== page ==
Iceland’s southwestern tip straddles the North American and Eurasian tectonic plates, themselves separated by an undersea mountain chain that spits out magma.
As the plates pull apart, it allows magma to bubble up to the surface. Earthquakes ensue as the magma rises and creates stresses and fractures.
The current looming eruption is bubbling between the Fagradalsfjall and Keilir volcanic mountains, about 25 miles southwest of Reykjavik, the coastal capital.
‘An eruption happened here in 2021 – the first in 6,000 years at this location. Now magma is on the move again,’ McGuire said.
‘The eruption is most likely to be what we call “effusive” resulting in spectacular “lava fountaining” and the production of lava flows.
‘The eruption is likely to be small to moderate and could last for anything from several weeks to several months.’
Matt Watson, professor of volcanoes and climate at the University of Bristol’s Cabot Institute for the Environment, says if the point at which the pooling magma spills ‘is close to Grindavik, it risks being destroyed’.
The spreading underground magma – creating what volcanologists call a dike – ‘extends beyond Grindavik and potentially below the sea,’ Watson said.
‘That introduces the possibility of an underwater eruption. Iceland is famous for these types of eruptions and they can be very explosive. That potentially broadens the risk beyond just the town and surrounding populations.’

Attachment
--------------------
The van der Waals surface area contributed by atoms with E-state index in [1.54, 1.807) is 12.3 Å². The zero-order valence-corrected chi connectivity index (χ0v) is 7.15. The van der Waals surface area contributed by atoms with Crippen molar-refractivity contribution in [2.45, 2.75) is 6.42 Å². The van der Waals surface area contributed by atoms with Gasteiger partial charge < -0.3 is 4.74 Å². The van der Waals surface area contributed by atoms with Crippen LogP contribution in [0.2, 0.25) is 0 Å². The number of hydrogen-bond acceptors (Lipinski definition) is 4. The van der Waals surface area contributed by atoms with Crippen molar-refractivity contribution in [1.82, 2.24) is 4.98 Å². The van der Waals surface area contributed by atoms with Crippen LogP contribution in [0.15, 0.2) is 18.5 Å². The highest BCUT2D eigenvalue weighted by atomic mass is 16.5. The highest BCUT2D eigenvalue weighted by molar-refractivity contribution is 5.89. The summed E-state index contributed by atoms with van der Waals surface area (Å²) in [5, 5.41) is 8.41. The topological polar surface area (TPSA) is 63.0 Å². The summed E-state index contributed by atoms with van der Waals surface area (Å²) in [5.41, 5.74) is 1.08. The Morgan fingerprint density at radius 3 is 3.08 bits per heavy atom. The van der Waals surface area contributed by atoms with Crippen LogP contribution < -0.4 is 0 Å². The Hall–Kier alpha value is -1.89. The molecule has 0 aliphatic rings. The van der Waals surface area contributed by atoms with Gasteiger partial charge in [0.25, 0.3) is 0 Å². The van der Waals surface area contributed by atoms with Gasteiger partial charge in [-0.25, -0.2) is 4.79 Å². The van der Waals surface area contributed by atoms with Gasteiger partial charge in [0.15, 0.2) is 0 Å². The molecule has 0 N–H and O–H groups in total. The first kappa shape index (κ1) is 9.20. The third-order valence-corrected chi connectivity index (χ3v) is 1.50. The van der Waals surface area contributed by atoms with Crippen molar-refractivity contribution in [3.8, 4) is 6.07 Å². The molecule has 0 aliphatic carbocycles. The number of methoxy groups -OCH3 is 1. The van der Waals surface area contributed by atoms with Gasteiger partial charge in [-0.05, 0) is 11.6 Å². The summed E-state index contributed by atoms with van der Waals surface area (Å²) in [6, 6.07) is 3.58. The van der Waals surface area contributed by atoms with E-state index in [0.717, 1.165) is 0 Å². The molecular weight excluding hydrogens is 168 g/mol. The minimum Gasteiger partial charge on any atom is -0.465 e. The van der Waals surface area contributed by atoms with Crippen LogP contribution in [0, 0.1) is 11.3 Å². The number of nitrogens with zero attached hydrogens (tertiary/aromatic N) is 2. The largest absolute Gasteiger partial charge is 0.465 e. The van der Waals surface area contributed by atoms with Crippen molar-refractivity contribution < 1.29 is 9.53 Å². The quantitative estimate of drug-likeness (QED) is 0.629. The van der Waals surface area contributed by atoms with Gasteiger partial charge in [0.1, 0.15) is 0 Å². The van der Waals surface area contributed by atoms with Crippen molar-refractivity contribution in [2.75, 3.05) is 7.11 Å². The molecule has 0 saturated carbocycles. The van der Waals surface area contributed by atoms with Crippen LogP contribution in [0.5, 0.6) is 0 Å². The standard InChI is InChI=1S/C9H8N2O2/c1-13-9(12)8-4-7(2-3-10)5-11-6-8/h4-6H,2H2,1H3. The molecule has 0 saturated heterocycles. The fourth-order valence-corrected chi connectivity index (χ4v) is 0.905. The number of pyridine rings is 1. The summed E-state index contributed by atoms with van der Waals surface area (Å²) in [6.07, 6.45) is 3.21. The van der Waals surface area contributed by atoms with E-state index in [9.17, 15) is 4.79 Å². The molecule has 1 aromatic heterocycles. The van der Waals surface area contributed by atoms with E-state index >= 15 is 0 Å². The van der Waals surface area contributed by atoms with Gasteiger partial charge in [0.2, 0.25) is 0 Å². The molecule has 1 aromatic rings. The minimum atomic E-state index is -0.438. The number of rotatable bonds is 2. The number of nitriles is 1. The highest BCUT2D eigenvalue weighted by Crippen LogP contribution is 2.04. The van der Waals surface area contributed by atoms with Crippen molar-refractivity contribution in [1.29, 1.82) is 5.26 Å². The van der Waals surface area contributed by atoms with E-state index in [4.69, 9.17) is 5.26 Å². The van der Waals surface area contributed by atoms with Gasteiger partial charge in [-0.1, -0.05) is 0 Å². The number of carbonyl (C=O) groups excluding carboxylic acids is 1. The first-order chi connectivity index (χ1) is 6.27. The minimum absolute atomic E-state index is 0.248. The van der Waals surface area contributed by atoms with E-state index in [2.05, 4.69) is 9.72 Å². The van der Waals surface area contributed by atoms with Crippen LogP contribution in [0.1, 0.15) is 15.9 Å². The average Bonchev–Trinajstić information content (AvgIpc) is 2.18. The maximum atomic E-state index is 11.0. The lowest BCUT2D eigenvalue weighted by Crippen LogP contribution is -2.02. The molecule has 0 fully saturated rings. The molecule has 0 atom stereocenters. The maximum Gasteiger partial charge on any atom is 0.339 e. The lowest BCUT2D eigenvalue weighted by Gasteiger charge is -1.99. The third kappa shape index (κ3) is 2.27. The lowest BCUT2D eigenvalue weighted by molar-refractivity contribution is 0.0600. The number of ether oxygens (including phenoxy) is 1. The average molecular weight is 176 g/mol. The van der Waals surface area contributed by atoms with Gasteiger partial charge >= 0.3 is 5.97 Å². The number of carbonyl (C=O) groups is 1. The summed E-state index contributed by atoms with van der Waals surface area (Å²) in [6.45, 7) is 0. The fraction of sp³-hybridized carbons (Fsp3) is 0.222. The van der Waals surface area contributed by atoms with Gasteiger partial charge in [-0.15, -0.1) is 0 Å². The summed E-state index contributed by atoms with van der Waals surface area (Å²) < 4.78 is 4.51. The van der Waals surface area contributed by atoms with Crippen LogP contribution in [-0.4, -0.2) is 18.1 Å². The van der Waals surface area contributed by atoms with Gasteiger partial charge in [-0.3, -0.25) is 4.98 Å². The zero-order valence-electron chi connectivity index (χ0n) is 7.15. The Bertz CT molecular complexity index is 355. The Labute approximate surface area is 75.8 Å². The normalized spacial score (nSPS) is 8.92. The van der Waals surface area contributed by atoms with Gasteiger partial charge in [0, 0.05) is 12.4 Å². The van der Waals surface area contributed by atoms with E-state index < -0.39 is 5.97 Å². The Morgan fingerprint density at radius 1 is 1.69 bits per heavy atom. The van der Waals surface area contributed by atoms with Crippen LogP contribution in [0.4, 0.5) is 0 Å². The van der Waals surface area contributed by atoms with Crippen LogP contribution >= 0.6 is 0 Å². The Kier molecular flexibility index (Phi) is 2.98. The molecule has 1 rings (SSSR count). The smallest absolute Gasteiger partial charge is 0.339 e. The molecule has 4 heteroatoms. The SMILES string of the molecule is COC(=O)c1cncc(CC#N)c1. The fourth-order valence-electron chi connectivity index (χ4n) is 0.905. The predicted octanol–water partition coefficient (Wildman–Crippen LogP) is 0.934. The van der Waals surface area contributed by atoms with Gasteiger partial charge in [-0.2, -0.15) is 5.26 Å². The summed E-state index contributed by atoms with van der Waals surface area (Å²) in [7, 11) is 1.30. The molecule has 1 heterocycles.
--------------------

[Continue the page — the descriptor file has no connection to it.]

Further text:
Many fear there will be a repeat of the eruption of the Eyjafjallajökull volcano in 2010, which spewed so much ash flights were grounded in Europe for weeks.
Probably not though, both Watson and McGuire say.
Eyjafjallajökull, one of Iceland’s largest volcanoes, had been inactive for nearly two centuries before gently stirring to life in March that year.
But it soon turned into a fountain of flames, lava about 20 metres thick crawling out of the mountain and ash as high as 11,000 metres sent into the skies for months.
‘Eyjafjallajökull is quite a different eruption,’ Watson said. ‘The eruption occurred under a glacier, increasing explosivity, as did tapping a more viscous magma towards the end of the eruption that hasn’t been seen in Reykjanes to date.’
The wind blowing the ash into Europe didn’t help either at the time, leading to aviation disruption. But this is unlikely to happen with Reykjanes, with the wind rarely blowing southeast this time of year.
McGuire added: ‘This one will almost certainly be lava-dominated, and even if it erupts under the sea, it will not be as violent as in 2010.’
Volcanic eruptions are among the most cataclysmic events on Earth and understanding how and when they happen can be life-saving.
Predicting a volcano is a tall order for weather officials and scientists, with Iceland’s official website admitting they are ‘entirely random’.
‘I guess the best-case scenario is that it just stops,’ Watson said. ‘Sadly, this doesn’t seem very likely.’
For McGuire, the ‘worst-case scenario’ is bleak. Think the 1783 Laki eruption that saw ‘colossal quantities of lava and noxious gases’ thrown up that poisoned livestock, leading to a famine that wiped out a quarter of the population, with ripple effects far beyond.
All of that could happen. Then again, probably not, says McGuire,
‘There is no reason to think that this will happen again during the coming eruption,’ he said.